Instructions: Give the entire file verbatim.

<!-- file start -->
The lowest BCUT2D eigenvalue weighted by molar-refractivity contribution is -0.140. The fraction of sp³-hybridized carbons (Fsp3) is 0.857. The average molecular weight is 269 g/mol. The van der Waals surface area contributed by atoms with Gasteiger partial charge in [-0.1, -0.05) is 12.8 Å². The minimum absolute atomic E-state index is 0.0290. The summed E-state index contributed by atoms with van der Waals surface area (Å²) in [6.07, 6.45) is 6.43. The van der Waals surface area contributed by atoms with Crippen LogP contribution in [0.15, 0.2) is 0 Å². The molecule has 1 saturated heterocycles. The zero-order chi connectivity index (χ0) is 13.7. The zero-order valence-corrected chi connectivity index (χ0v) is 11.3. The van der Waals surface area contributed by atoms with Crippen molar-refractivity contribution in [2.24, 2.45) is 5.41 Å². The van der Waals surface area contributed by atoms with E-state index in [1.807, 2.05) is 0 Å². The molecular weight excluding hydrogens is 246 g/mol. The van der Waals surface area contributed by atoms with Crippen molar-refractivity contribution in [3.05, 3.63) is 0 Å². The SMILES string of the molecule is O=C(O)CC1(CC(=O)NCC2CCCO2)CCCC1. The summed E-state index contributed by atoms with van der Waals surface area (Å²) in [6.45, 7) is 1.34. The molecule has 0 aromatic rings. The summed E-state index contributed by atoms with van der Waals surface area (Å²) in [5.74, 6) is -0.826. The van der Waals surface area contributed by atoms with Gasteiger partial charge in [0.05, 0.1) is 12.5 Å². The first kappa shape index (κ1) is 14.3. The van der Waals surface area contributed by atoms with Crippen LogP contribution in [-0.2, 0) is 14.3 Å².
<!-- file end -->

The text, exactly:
The lowest BCUT2D eigenvalue weighted by molar-refractivity contribution is -0.140. The fraction of sp³-hybridized carbons (Fsp3) is 0.857. The average molecular weight is 269 g/mol. The van der Waals surface area contributed by atoms with Gasteiger partial charge in [-0.1, -0.05) is 12.8 Å². The minimum absolute atomic E-state index is 0.0290. The summed E-state index contributed by atoms with van der Waals surface area (Å²) in [6.07, 6.45) is 6.43. The van der Waals surface area contributed by atoms with Crippen LogP contribution in [0.15, 0.2) is 0 Å². The molecule has 1 saturated heterocycles. The zero-order chi connectivity index (χ0) is 13.7. The zero-order valence-corrected chi connectivity index (χ0v) is 11.3. The van der Waals surface area contributed by atoms with Crippen molar-refractivity contribution in [2.24, 2.45) is 5.41 Å². The van der Waals surface area contributed by atoms with E-state index in [1.807, 2.05) is 0 Å². The molecular weight excluding hydrogens is 246 g/mol. The van der Waals surface area contributed by atoms with Crippen molar-refractivity contribution in [3.05, 3.63) is 0 Å². The SMILES string of the molecule is O=C(O)CC1(CC(=O)NCC2CCCO2)CCCC1. The summed E-state index contributed by atoms with van der Waals surface area (Å²) in [6.45, 7) is 1.34. The molecule has 0 aromatic rings. The summed E-state index contributed by atoms with van der Waals surface area (Å²) in [5.74, 6) is -0.826. The van der Waals surface area contributed by atoms with Gasteiger partial charge in [0.05, 0.1) is 12.5 Å². The first kappa shape index (κ1) is 14.3. The van der Waals surface area contributed by atoms with Crippen LogP contribution in [-0.2, 0) is 14.3 Å².